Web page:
I often get asked about my opinions on coffee and alcohol and whether or not they are “healthy.” Everyone knows the cliché of “moderation” but lets take a little deeper look at both…
First, I drink coffee because I enjoy a cup of coffee — not because I am in particular need of it. I generally have 1-2 cups a day, always in the morning and generally one in the afternoon as well. Caffeine has its positives — heightens focus, improves memory, boosts energy, and also its negatives — jitters, constricted arteries. But in and of itself coffee is not all that bad, in fact several studies show marginal benefits due to its antioxidant content. If you rely on several cups of coffee to make it through the day, that habit raises two larger, more pressing concerns.
1. Why you are so tired and,
2. The junk we typically add to/consume with coffee.
Why do you need coffee? Generally we drink coffee to help us stay awake and/or be more alert. So if you are drinking coffee as a crutch to stay awake, you should probably evaluate WHY you are tired and make the appropriate lifestyle changes. I can usually attribute excessive coffee consumption in clients to poor sleeping habits AND consumption of refined carbohydrates. Bottom line, carbs/sugar make you sleepy. So if you are getting plenty of sleep, consider replacing that big bowl of oatmeal with eggs and bacon. Oatmeal itself is metabolized as sugar. and generally we add even more sugar to that bowl of sugar.
Then there’s the junk that we put in our coffee. The obvious culprit is packets upon packets of…sugar. Then look at the coffee “whiteners” that are not even cream to begin with. Loaded with tons of sugar and other garbage like hydrogenated oils and high fructose corn syrup. It is very easy to get carried away with massive amounts of sugar in your coffee. And thus the vicious cycle begins: Tired –> Caffeine –> (Sugar) –> Sugar Crash (aka tired/sleepy) –> more coffee/sugar –> [repeat] This cycle can easily lead to several added pounds and chronic fatigue.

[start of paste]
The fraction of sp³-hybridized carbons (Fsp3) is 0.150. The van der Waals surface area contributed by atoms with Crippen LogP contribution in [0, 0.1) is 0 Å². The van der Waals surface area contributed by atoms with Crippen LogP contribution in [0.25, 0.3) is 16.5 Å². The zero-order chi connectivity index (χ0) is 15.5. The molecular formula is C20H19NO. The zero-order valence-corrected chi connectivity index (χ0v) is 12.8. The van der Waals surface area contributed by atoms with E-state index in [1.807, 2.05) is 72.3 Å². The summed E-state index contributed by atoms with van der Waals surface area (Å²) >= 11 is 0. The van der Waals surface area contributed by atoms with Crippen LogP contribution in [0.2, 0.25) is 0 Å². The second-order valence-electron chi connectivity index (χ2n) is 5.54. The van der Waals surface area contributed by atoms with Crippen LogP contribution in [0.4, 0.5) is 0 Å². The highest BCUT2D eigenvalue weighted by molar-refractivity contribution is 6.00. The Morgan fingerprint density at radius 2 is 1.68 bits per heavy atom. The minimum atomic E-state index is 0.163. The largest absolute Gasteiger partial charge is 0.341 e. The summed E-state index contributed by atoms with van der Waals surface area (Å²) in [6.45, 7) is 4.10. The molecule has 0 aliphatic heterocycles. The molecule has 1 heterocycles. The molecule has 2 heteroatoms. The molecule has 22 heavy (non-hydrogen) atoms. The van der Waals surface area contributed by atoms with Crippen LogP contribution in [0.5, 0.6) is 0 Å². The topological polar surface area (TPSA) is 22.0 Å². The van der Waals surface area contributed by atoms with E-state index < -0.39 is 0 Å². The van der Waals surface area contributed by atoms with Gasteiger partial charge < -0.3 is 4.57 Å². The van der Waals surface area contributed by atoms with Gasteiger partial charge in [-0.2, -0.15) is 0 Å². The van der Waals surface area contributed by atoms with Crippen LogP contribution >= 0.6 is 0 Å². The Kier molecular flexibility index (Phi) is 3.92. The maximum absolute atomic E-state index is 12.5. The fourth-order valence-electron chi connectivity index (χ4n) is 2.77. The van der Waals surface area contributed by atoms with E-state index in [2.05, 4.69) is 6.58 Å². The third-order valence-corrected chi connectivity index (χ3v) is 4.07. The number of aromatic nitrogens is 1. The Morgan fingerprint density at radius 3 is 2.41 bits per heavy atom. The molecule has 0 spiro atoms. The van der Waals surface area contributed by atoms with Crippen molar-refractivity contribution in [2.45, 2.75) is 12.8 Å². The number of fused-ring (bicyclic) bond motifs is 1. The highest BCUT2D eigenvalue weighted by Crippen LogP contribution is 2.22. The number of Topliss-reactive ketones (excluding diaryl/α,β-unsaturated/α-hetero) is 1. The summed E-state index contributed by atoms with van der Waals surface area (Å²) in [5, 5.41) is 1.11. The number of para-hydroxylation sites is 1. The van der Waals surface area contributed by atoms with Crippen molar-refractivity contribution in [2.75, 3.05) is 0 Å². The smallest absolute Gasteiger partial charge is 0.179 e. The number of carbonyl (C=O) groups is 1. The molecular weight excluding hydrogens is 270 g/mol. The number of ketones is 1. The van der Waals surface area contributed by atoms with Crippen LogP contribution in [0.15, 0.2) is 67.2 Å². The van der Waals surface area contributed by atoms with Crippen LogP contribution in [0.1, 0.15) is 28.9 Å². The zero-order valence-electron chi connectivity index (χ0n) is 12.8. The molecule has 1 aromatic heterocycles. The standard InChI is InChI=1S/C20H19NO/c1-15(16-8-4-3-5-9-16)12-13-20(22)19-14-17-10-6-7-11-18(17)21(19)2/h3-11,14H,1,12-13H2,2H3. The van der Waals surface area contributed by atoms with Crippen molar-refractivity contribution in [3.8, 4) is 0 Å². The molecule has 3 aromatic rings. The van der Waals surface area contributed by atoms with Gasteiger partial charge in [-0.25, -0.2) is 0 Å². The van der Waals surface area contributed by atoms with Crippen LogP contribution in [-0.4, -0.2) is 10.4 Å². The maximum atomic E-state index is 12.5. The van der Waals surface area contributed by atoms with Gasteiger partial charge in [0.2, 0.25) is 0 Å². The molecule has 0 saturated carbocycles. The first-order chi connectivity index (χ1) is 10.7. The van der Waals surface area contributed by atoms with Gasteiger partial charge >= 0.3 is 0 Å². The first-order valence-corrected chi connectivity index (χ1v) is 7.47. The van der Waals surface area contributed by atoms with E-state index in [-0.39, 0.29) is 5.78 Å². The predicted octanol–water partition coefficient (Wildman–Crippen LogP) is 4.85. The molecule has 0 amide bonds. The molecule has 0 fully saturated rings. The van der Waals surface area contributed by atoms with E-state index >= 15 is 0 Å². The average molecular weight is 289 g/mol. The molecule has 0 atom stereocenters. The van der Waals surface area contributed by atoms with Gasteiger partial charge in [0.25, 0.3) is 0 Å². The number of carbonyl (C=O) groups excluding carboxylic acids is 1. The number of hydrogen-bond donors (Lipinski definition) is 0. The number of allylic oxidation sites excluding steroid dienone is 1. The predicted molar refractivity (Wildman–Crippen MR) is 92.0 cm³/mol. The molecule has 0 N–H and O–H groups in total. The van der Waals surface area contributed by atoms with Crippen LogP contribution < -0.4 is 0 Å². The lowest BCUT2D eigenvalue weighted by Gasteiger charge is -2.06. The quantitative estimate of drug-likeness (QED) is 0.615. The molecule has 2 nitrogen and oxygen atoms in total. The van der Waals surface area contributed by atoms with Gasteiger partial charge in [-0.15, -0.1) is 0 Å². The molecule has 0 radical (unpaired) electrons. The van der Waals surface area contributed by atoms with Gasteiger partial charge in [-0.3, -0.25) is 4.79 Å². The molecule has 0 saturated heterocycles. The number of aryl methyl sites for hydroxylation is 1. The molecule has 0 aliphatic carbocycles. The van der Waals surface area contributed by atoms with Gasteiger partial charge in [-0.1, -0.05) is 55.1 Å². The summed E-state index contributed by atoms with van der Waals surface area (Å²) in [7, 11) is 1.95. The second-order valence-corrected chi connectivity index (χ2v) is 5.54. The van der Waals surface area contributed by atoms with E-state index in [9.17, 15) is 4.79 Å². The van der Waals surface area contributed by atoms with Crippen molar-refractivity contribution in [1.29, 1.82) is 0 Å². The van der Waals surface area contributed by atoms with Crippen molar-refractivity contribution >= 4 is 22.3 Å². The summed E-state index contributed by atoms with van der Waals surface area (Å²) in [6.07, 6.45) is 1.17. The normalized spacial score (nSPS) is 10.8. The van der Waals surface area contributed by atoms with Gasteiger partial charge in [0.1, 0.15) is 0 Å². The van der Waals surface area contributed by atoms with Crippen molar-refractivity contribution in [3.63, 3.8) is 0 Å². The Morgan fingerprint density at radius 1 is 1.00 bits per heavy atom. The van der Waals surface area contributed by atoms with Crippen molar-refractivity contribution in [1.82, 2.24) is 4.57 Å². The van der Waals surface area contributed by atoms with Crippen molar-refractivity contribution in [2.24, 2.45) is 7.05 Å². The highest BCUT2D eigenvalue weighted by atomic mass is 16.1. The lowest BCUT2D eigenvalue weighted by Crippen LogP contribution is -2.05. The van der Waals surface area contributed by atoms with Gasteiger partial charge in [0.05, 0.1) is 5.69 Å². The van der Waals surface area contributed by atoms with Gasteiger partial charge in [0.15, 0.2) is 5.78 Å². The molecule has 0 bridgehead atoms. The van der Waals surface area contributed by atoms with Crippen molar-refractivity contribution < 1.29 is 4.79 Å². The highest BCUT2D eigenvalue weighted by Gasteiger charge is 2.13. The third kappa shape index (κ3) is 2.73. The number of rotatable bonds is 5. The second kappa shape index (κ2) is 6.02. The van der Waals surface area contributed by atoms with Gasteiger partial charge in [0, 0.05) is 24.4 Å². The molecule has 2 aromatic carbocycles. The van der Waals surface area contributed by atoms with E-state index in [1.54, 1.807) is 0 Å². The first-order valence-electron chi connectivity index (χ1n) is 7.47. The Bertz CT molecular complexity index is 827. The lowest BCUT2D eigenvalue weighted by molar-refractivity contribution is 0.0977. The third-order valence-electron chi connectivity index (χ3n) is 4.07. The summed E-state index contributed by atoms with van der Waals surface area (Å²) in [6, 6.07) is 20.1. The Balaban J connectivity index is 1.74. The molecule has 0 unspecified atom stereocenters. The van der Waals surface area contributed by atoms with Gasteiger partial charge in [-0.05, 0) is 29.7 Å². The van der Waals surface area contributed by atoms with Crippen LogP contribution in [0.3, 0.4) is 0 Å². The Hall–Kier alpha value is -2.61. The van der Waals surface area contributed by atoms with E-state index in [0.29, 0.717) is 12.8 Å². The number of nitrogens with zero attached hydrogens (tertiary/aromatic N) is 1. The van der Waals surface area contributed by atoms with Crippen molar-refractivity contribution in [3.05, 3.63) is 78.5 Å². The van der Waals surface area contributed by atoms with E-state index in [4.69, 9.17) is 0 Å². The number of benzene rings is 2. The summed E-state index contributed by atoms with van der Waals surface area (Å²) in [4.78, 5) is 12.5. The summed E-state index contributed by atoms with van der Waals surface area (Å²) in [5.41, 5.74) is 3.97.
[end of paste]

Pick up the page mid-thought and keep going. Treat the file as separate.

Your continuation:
So while our goal is to have more energy and be more alert, we become more sleepy and tired and go for another cup of coffee with still more sugar. Did you get the point? SUGAR!!!
If you are trying to lose weight, it’s best to avoid alcohol. Alcohol will be used as a fuel source when present in the body meaning that instead of burning carbs and fat, it is storing both. Additionally, thanks to the sugar content and inevitable crash, you get the double doozie, carb bingeing on cheese sticks at 2 AM.
Indulgence is an important part of a healthy and vibrant life. So if you choose to consume alcohol, the “best” option is red wine. Red wine tends to be low in sugar and have a few marginal benefits thanks to a robust bouquet of antioxidants (specifically polyphenols). However, studies show that these marginal benefits are largely erased after two glasses.
So when it comes to vices and indulgences like caffeine and alcohol, the cliché of “moderation” is worth taking to heart. But sometimes we need to dig a little bit deeper to see if there is a simple lifestyle adjustment we can make, such as weaning yourself off some of the sugar in your coffee and/or improving your sleep habits.
For further reading, here is a handy breakdown on the consumption of different types of alcohol.
Image via Flickr (creative commons) by doug88888